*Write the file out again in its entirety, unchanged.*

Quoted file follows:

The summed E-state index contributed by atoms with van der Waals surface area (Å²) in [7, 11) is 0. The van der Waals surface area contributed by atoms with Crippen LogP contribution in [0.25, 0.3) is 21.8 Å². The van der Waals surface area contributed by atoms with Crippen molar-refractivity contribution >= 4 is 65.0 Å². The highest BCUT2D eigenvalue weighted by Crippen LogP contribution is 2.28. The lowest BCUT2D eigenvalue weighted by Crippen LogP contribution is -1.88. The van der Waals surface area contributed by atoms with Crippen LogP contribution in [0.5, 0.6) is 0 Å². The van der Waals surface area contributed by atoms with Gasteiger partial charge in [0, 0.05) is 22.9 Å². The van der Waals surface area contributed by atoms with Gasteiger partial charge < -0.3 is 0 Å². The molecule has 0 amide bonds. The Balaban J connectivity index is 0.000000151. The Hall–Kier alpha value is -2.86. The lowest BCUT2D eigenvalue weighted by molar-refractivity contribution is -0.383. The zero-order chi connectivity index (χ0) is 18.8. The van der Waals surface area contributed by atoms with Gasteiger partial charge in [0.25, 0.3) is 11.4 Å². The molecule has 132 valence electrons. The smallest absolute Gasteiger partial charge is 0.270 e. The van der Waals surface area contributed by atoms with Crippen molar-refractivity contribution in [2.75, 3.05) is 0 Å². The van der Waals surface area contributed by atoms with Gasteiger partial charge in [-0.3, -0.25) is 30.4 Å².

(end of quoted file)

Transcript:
The summed E-state index contributed by atoms with van der Waals surface area (Å²) in [7, 11) is 0. The van der Waals surface area contributed by atoms with Crippen LogP contribution in [0.25, 0.3) is 21.8 Å². The van der Waals surface area contributed by atoms with Crippen molar-refractivity contribution >= 4 is 65.0 Å². The highest BCUT2D eigenvalue weighted by Crippen LogP contribution is 2.28. The lowest BCUT2D eigenvalue weighted by Crippen LogP contribution is -1.88. The van der Waals surface area contributed by atoms with Crippen LogP contribution in [0.5, 0.6) is 0 Å². The van der Waals surface area contributed by atoms with Gasteiger partial charge in [0, 0.05) is 22.9 Å². The van der Waals surface area contributed by atoms with Gasteiger partial charge < -0.3 is 0 Å². The molecule has 0 amide bonds. The Balaban J connectivity index is 0.000000151. The Hall–Kier alpha value is -2.86. The lowest BCUT2D eigenvalue weighted by molar-refractivity contribution is -0.383. The zero-order chi connectivity index (χ0) is 18.8. The van der Waals surface area contributed by atoms with Gasteiger partial charge in [0.25, 0.3) is 11.4 Å². The molecule has 132 valence electrons. The smallest absolute Gasteiger partial charge is 0.270 e. The van der Waals surface area contributed by atoms with Crippen molar-refractivity contribution in [2.75, 3.05) is 0 Å². The van der Waals surface area contributed by atoms with Gasteiger partial charge in [-0.3, -0.25) is 30.4 Å².